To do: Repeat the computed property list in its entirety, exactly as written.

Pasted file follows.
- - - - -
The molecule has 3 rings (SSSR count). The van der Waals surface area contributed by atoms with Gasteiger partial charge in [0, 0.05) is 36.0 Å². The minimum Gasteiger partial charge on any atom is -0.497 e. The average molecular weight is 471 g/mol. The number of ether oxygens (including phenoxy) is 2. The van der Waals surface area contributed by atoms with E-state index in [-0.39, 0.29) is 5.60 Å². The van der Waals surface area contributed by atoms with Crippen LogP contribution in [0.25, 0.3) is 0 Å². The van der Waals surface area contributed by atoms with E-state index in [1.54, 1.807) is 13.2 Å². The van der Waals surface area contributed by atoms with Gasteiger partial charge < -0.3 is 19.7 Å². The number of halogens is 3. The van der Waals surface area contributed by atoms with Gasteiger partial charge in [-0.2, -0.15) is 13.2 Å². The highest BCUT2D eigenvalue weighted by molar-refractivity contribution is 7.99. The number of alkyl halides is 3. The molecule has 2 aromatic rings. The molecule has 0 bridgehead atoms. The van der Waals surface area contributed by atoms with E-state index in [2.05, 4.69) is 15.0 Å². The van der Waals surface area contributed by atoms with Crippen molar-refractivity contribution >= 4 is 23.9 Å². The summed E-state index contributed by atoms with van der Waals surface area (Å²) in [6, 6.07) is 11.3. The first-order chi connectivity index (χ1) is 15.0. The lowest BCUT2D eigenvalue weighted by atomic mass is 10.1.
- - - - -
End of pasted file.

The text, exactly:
The molecule has 3 rings (SSSR count). The van der Waals surface area contributed by atoms with Gasteiger partial charge in [0, 0.05) is 36.0 Å². The minimum Gasteiger partial charge on any atom is -0.497 e. The average molecular weight is 471 g/mol. The number of ether oxygens (including phenoxy) is 2. The van der Waals surface area contributed by atoms with E-state index in [-0.39, 0.29) is 5.60 Å². The van der Waals surface area contributed by atoms with Crippen LogP contribution in [0.25, 0.3) is 0 Å². The van der Waals surface area contributed by atoms with E-state index in [1.54, 1.807) is 13.2 Å². The van der Waals surface area contributed by atoms with Gasteiger partial charge < -0.3 is 19.7 Å². The number of halogens is 3. The van der Waals surface area contributed by atoms with Gasteiger partial charge in [-0.2, -0.15) is 13.2 Å². The highest BCUT2D eigenvalue weighted by molar-refractivity contribution is 7.99. The number of alkyl halides is 3. The molecule has 2 aromatic rings. The molecule has 0 bridgehead atoms. The van der Waals surface area contributed by atoms with E-state index in [2.05, 4.69) is 15.0 Å². The van der Waals surface area contributed by atoms with Crippen molar-refractivity contribution >= 4 is 23.9 Å². The summed E-state index contributed by atoms with van der Waals surface area (Å²) in [6, 6.07) is 11.3. The first-order chi connectivity index (χ1) is 15.0. The lowest BCUT2D eigenvalue weighted by atomic mass is 10.1.